Year

2006

Degree Name

Doctor of Philosophy

Department

School of Earth and Environmental Sciences - Faculty of Science

Abstract

Pedogenic calcrete profiles from temperate, semi-arid and arid regions of southern Australia show a diversity of forms, both in large-scale structure and texture determined in the field, and microstructures as determined by thin-section and scanning electron microscopy. Accumulations of microcrystalline calcite with varying degrees of cementation are typical of the majority of samples regardless of texture or form. Calcified filaments are prevalent at a micro-scale in the upper sections of most profiles, occurring as laminated coatings and channel infillings in hardpan calcrete, pisoliths and nodules. Organic matter occurring as filamentous and dendritic masses is commonly found associated with the calcified filaments and the formation and growth of the filaments are considered to cause the brecciated and pisolitic textures common in mature pedogenic calcrete.

Rhizogenic calcrete occurs in various host materials as taproot fragments with either dense grey micritic cement and microspar crystals which are larger adjacent to enclosed quartz grains, mottled dense micritic and microsparitic calcrete or alveolarlike fabrics. Root-formed channels are also prevalent in many indurated nodular and hardpan samples. Discrete and incipient calcrete nodules containing alveolar fabrics and microcodium grains and platy pedogenic calcrete containing fenestral microfabric were also observed. Needle-fibre calcite is present as the dominant component in some profiles, occurring as discontinuous semi-indurated channel fillings and sheets. The morphology of their occurrence suggests rhizogenic influence in their formation.

The collected samples are analysed for stable carbon and oxygen isotopic composition in order to determine if there are detectable differences across regions of different climate and host material. Many samples show within-sample variability with biogenic or rhizogenic features co-existing with micritic overgrowths and cements. In order to examine the relationship between pedogenic calcrete type and method of formation, carbon and oxygen isotopic measurements were taken from numerous sub samples within each sample to determine the extent of variation in isotopic composition within individual samples. The total spread of values is -1.0 to -12.5% and 2.0 to -10% (standard delta notation versus PDB) for carbon and oxygen isotopic composition, respectively, for all samples with large sample variation and positive covariation as displayed by multiple sample aliquots commonly observed. The results suggest within-sample variation caused by different and coexisting cement types, with contribution of heavy carbon by calcified filaments and carbonate precipitated through carbon dioxide degassing, and light carbon contributed by rhizogenic influences. The positive co-variation in carbon and oxygen is not depth related and indicates a simple mixing line between two end-members with differing isotopic compositions, possibly due to concomitant evaporative enrichment and carbon dioxide degassing in different carbonate cement phases. Soil organic matter carbon analysed for isotopic composition shows relative little variation across the climatic zones and no correlation with coexisting carbonate carbon isotopic composition.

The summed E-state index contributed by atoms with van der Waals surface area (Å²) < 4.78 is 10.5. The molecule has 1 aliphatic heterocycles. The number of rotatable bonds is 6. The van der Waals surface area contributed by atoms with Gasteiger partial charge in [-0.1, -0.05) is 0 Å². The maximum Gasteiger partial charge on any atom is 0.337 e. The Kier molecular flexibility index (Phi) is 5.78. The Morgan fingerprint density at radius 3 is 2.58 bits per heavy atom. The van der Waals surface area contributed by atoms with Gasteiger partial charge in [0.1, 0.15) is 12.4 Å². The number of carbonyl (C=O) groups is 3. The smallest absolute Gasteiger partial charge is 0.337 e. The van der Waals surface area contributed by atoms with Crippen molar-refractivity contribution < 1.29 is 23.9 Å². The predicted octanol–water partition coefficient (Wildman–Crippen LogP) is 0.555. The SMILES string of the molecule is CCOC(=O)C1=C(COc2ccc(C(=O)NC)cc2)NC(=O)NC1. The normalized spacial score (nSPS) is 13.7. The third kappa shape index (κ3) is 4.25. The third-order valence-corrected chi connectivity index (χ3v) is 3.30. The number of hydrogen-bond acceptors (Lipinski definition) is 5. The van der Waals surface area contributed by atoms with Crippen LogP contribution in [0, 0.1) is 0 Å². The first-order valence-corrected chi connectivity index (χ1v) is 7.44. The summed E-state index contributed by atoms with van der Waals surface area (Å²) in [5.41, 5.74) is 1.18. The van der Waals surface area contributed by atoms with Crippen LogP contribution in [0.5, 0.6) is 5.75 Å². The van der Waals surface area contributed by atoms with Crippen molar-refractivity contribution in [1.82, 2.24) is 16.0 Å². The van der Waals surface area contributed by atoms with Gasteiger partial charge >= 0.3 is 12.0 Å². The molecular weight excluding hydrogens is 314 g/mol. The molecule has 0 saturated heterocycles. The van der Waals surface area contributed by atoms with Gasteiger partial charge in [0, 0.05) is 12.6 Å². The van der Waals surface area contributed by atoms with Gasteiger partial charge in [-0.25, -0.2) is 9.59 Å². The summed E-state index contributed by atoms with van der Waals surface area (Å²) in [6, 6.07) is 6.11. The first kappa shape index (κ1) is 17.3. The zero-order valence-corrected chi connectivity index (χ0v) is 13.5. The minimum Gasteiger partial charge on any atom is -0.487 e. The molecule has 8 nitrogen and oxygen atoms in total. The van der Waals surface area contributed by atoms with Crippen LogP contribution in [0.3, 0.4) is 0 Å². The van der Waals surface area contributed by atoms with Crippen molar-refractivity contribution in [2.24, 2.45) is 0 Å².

Selected pedogenic calcrete samples developed in soils overlying radiogenic basement rocks from sites in arid and semi-arid western South Australia and Western Australia are analysed for 87Sr/86Sr in order to evaluate the contribution of calcium derived from silicate weathering to pedogenic calcrete. Fresh parent materials collected at the sites show 87Sr/86Sr ratios ranging from 0.7100 to 0.7993 and pedogenic calcrete 87Sr/86Sr ratios ranging from 0.7106 to 0.7198. Samples from sites in coastal and inland South Australia have 87Sr/86Sr ratios close to marine values (0.8093) indicating low calcium contribution from bedrock.

Samples fromWestern Australia have variable and higher 87Sr/86Sr ratios indicating considerable calcium input for parent material and bedrock. Whole rock pedogenic calcrete and host material sampled in profiles were analysed by X-ray diffraction to determine mineralogical composition and then determine relative changes in carbonate composition within the profile. Samples were further analysed by instrumental neutron activation analysis for a suite of major and trace elements and subjected to a variety of statistical tests to determine the phase relationships of the elements to each other and, in particular, calcium within the pedogenic calcrete profile. Most elements are found to be associated with residual phases such as clay, feldspar and iron oxide correlation to calcium, in some samples, and therefore are of possible interest in geochemical exploration as pathfinder elements in the search for buried ore deposits.

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